The Mass was really great. Msgr. Tolentino always gives good homilies and it was good to reconnect with the community after about a month of being away. And we got to go to Chick-fil-A for a milkshake afterwards! A great end to a great day.

Saturday, March 14, 2009

Today Was a Great Day (part 1)

Today was a great day. We got to sleep in a little bit (almost to 7 a.m.). We had a wonderful breakfast, our usual baked oatmeal and bacon. Then we played with Jacob for a while until he started showing signs of sleepiness. He took an early nap, which meant we could get chores done and also shower in the morning! What luxury.

I managed to get my spiritual reading done (working through the final part of Theology of the Body, I should be done sometime next week), said my decade of the rosary, put the first coat of paint on the oven panels in the kitchen and made some more progress on income taxes. The only thing missing for me was a nap.

Jacob woke up about 11. We were able to eat an early lunch and then head off to DC to meet up with Leslie, Angie's college roommate and maid of honor. Parking right in front of the Old Post Office Pavilion astounded us. We thought that we'd be wandering forever trying to find parking near the Museum of Natural History. A brisk walk through light rain brought us to Leslie. She was shepherding the last of the children onto the buses to return to their school in Boston. Leslie was to fly later from Reagan National Airport, so she had a couple of hours to spend with us.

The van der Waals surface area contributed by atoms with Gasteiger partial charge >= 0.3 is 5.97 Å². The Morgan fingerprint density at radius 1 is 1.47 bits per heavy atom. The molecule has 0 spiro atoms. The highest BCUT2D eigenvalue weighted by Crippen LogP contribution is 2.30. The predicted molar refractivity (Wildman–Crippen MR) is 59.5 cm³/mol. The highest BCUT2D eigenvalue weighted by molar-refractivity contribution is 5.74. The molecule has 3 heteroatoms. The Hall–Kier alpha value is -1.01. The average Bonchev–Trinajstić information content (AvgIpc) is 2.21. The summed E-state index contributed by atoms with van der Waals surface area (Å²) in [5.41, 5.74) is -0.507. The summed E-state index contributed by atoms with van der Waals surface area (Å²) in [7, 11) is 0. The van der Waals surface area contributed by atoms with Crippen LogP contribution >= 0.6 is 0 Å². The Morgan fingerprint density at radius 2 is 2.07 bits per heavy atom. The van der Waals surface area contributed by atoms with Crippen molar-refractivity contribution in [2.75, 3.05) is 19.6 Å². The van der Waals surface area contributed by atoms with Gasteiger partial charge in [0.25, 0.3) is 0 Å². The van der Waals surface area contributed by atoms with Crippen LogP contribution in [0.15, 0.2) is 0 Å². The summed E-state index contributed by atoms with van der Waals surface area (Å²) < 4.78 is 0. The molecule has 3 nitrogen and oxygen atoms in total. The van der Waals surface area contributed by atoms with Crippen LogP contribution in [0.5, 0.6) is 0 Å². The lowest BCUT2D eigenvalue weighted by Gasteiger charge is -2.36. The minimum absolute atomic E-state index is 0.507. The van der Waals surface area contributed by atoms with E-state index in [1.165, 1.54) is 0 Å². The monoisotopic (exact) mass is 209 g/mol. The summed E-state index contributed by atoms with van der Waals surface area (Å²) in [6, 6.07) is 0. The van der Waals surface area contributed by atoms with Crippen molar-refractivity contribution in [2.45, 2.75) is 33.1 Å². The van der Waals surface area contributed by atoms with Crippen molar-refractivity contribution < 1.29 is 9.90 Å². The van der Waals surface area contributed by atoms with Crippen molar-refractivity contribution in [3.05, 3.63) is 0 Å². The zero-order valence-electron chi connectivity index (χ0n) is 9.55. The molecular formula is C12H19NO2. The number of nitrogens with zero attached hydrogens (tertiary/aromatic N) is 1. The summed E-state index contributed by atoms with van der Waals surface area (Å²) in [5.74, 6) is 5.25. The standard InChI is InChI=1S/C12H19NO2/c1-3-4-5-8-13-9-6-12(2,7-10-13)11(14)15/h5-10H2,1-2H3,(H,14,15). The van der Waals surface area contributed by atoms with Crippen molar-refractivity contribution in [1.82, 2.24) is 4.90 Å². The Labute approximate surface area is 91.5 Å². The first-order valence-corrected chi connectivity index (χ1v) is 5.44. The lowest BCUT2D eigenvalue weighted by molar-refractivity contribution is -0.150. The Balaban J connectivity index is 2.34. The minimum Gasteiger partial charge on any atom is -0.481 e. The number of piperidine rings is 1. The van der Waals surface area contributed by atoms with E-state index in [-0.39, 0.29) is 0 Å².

We went for lunch to the Old Post Office Pavilion. Leslie and her friend Catherine had lunch; we snacked. One of the pastry places was serving bread pudding, so I couldn't resist that. A jazz quartet played for us while we dined and chatted.

After lunch, we went to the National Gallery of Art to see the Pompey Villa exhibit. Since the rain continued to pelt us, we entered the West Gallery and went through a complicated set of elevators and tunnels to reach the 2nd floor of the East Gallery where the travelling exhibits are usually housed. The exhibit was great. I let Angie go through first while I watched Jacob, who wasn't ready for the slow and measured pace of appreciating a museum exhibit. She went through the first floor and then came back for me. I managed to blitz through the whole exhibit, checking out the pater familias, the dining room frescoes and several wonderful statues. I wish I had more time, though we were lucky to get this opportunity, because the exhibit is closing next week.

We said our goodbyes to Leslie and then headed off to Ikea, which I will talk about in tomorrow's post since midnight is almost here.